The experience of Marjorie Eliot’s Parlor Jazz starts at the corner of St. Nicholas Ave and West 160th Street, a block away from 555 Edgecombe Ave in Sugar Hill. Sunday afternoon, 1:45 pm, and the queue is already growing. All waiting in anticipation to be led into apartment 3F, the home of “Harlem’s secret jazz queen of Sugar Hill,” Marjorie Eliot.
Every Sunday for more than two decades, rain or shine, holiday or not, with no interruptions, a jazz concert has taken place in the parlor of Marjorie Eliot’s apartment, located on what she dubs as the tip of the island. When I called her landline to ask whether the concert was still a go, even though it was Easter Sunday, Marjorie emphatically replied that it “damn sure is.”
Her weekly free concerts in the living room of her apartment are legendary in Harlem, upholding the musical legacy of a neighborhood that nurtured legends like Billie Holiday and Duke Ellington.
Dedicated to her two sons who’ve passed, the informal concerts feature a revolving lineup of talented musicians whom she handpicks and pays out of pocket. The result is one of the most enchanting experiences in New York – no tickets, no door charges or drink minimums; all you’ve got to do is show up at 2:30 on a Sunday afternoon. A tip bucket gets passed, but no one’s obligated to pay – though, trust us, you will want to.
Picture this: a narrow hallway lined with chairs, walls plastered with newspaper clippings and photos of a young Marjorie playing alongside Duke Ellington, a living room full of padded chairs, and furniture with the memories locked in, and an an upright piano. This has been the home of Marjorie Eliot for 38 years. And for the last 27 of them, she has presented live jazz in her parlor, fifty-two Sundays a year, 3 p.m. sharp-ish. Leading some folks to declare her and her home as a New York City landmark.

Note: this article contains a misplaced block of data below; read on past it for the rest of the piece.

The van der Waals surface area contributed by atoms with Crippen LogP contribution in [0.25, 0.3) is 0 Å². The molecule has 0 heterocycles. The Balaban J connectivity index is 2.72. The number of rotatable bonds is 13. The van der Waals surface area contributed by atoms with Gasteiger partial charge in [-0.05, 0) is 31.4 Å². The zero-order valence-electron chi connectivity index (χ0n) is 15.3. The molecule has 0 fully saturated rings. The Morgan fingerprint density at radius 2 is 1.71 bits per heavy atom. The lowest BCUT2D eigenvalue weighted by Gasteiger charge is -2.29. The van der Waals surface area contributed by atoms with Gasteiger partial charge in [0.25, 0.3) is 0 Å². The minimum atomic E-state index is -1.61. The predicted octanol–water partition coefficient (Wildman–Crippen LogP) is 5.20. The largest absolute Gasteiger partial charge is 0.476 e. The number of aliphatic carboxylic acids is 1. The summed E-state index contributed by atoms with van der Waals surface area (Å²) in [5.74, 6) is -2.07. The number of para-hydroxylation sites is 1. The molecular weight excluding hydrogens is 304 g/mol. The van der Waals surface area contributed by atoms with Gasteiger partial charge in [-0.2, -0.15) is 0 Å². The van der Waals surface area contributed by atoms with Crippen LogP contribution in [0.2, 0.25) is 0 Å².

A full house is a crowd of fifty. Marjorie greets each guest at the door: the atmosphere is friendly, homey, and welcoming. This is the place to be on any given Sunday. Regular saxophonist Cedric Show Croon told NPR, “When you play here you have to be honest. You can only play in an honest way, you know.”
Marjorie’s son Phil died in 1992, at 32, from kidney problems. His death came on a Sunday, and she began these concerts as a way to make Sundays easier on her soul. The music turned into a prayer that answered itself. Both Marjorie and her visitors find solace and grace in the music. In 2006, her other son, Michael, 47, fell ill with meningitis and died. And then, in 2011, her third and last son, Shaun, disappeared shortly after he boarded the M101 bus on Amsterdam Avenue at 160th Street, a few blocks from home. The Sunday concerts turned into a space for healing, from grief, from pain, from loss. At the end of every concert, Marjorie shares the story with the audience, telling everyone why she does this – on MLK day, she confessed, “Sundays are the only things I look forward to. They’re why I’m still alive.”
On Sunday, she will ring the buzzer again, welcoming in a new crowd of guests. After all, it’s Black History Month, so you can bet that she’s going to be celebrating.